Boris Johnson vows to give schools ‘powers they need to deal with bad behaviour’

Prime minister Boris Johnson has pledged today to give schools the “powers they need to deal with bad behaviour and bullying”.

In a statement released on A-level results days, Johnson also said the government will “do all we can” to improve funding.

Schools are still waiting to hear about the full details of Johnson’s pledge to up school funding by £4.6 billion per year by 2022.

But the comments on targeting behaviour offer an early glimpse into Johnson’s priority for schools heading in to a potential general election later this year.

There were no further details provided about Johnson’s pledge. But improving behaviour in schools seems to be a vote winner.

A study released by pollsters YouGov yesterday found a desire for school discipline to be “stricter” was a popular opinion amongst both right- and left-wing voters.

However it’s also a controversial issue among the education community. Advocates for stricter discipline argue it keeps pupils and teachers safe as well as boosting educational standards in schools, but critics say some stricter behaviour policies can sideline the most vulnerable pupils.

Although still small numbers, the rate of pupil exclusions has risen previously – with the latest data showing suspensions (fixed-term exclusions) are now on the rise.

Former education secretary Damian Hinds announced last year plans for the first substantive review of government behaviour guidance in over three years, alongside a £10 million pot to train teachers how to deal with unruly pupils.

The government’s behaviour tsar Tom Bennett will oversee a “behaviour network” to support 500 schools.

Johnson said today: “I congratulate everyone receiving their A level results today.

“The new government will do all we can to improve funding for education and to give schools the powers they need to deal with bad behaviour and bullying so that pupils can learn.”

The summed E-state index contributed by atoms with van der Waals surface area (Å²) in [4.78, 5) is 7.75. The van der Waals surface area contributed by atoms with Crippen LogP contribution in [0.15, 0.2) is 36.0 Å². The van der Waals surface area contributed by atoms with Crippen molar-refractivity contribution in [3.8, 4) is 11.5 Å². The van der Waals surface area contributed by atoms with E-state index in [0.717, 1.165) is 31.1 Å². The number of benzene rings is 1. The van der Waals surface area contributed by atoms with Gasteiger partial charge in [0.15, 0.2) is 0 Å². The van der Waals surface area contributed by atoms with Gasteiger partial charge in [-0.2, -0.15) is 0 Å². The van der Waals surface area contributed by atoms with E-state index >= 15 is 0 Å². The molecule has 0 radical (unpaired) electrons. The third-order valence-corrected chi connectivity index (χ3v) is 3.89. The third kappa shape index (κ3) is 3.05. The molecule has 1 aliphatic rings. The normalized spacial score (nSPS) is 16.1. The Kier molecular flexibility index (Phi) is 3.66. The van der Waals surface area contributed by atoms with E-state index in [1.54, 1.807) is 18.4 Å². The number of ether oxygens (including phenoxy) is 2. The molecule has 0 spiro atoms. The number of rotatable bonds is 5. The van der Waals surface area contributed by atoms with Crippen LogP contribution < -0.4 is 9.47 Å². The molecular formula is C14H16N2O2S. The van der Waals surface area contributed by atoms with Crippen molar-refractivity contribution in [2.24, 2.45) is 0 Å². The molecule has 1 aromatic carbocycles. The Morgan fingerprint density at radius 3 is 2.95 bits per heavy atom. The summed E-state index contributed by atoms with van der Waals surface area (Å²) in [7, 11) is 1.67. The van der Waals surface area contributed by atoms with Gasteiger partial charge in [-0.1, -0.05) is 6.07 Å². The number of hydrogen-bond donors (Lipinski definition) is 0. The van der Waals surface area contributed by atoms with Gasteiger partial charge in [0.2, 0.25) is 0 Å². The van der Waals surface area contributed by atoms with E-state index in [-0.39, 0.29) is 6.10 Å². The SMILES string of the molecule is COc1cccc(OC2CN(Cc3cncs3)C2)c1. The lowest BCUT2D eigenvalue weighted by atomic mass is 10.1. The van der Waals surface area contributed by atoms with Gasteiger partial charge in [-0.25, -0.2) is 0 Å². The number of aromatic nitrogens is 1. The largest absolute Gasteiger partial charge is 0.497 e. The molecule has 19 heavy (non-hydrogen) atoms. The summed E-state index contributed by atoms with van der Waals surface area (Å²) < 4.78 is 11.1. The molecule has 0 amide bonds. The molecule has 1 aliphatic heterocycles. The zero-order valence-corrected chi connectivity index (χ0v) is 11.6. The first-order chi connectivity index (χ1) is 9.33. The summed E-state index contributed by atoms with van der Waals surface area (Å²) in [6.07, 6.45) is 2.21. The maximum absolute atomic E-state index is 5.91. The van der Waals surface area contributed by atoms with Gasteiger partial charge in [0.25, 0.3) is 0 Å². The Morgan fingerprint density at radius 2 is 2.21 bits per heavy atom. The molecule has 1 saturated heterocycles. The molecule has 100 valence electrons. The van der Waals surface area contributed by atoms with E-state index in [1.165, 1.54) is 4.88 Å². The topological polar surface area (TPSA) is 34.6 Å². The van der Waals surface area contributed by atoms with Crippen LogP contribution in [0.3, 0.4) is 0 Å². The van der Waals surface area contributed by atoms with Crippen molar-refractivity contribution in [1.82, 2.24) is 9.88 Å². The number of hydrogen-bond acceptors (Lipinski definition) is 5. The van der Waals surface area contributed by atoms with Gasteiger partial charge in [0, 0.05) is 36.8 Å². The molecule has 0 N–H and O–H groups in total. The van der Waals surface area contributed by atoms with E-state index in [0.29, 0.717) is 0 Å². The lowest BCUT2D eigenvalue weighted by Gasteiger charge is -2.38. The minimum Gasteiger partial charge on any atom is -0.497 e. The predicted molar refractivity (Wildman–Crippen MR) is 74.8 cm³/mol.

The new prime minister also called for “much more attention” on providing “great apprenticeships” for all pupils that don’t go to university.

Your thoughts

Leave a Reply

Your email address will not be published. Required fields are marked *


  1. After SEN funding being cut by 50 percent 3 years ago by the Conservative government now, they will be penalizing families who were directly affected by those cuts ( The biggest behavior issues are among students with Special Educational Needs who have some form of developmental delay according to many developmental specialists such as professor Ross Greene ) So now the most variable in our society will be penalized for the government’s failure to support them accurately and provide Early Intervention Services so they can more easily get access to education … Well done Boris!

  2. A Brown

    I don’t see how ‘strict behaviour policies’ fit with the legal duty to make reasonable adjustments for those with disabilities. So, in practice, being strict is an excellent way to manage out the pesky, expensive, non-standard children without anyone calling you discriminatory.

  3. Indiscipline in schools results from poor relationships and an anti-educational culture. In my school that served a a poor inner urban community of a northern town we replaced a former punishment-driven regime and in the process achieved a co-operative learning culture and no exclusions, fixed term or permanent, that was recognised as outstanding in successive OfSTED inspections. How it was done is explained here.

    This is a long read about an approach that is counter-intuitive to anyone that has not experienced it, which is very depressing as those that have are becoming a lost minority of teachers and former pupils that now seek in vain for the same quality for their own children.